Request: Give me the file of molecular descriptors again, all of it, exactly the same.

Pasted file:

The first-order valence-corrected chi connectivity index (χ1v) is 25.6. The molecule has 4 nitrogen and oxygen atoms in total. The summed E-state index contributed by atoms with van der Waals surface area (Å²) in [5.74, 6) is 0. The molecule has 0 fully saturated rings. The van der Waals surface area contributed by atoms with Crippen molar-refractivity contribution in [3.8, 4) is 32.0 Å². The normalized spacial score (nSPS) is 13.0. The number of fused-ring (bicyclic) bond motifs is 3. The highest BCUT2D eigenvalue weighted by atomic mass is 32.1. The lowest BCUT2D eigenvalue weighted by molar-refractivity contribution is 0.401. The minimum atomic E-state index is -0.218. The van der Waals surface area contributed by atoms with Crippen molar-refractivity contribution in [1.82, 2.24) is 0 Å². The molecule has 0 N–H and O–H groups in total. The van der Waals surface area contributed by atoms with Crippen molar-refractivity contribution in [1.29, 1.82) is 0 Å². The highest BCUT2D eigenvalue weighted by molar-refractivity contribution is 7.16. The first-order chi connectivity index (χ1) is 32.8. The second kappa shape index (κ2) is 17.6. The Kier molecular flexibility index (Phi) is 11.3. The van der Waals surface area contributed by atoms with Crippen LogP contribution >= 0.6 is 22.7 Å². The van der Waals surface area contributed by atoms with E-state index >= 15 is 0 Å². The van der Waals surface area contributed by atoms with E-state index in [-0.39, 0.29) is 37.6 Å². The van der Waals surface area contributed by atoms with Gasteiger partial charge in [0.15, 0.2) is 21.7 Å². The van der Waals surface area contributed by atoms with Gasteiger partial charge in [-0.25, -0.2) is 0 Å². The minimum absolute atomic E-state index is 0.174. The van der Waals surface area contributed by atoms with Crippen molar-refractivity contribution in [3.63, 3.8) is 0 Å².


The first-order valence-corrected chi connectivity index (χ1v) is 25.6. The molecule has 4 nitrogen and oxygen atoms in total. The summed E-state index contributed by atoms with van der Waals surface area (Å²) in [5.74, 6) is 0. The molecule has 0 fully saturated rings. The van der Waals surface area contributed by atoms with Crippen molar-refractivity contribution in [3.8, 4) is 32.0 Å². The normalized spacial score (nSPS) is 13.0. The number of fused-ring (bicyclic) bond motifs is 3. The highest BCUT2D eigenvalue weighted by atomic mass is 32.1. The lowest BCUT2D eigenvalue weighted by molar-refractivity contribution is 0.401. The minimum atomic E-state index is -0.218. The van der Waals surface area contributed by atoms with Crippen molar-refractivity contribution in [1.82, 2.24) is 0 Å². The molecule has 0 N–H and O–H groups in total. The van der Waals surface area contributed by atoms with Crippen molar-refractivity contribution in [1.29, 1.82) is 0 Å². The highest BCUT2D eigenvalue weighted by molar-refractivity contribution is 7.16. The first-order chi connectivity index (χ1) is 32.8. The second kappa shape index (κ2) is 17.6. The Kier molecular flexibility index (Phi) is 11.3. The van der Waals surface area contributed by atoms with Crippen LogP contribution >= 0.6 is 22.7 Å². The van der Waals surface area contributed by atoms with E-state index >= 15 is 0 Å². The van der Waals surface area contributed by atoms with E-state index in [-0.39, 0.29) is 37.6 Å². The van der Waals surface area contributed by atoms with Gasteiger partial charge in [0.15, 0.2) is 21.7 Å². The van der Waals surface area contributed by atoms with Gasteiger partial charge in [-0.25, -0.2) is 0 Å². The minimum absolute atomic E-state index is 0.174. The van der Waals surface area contributed by atoms with Crippen molar-refractivity contribution in [3.63, 3.8) is 0 Å².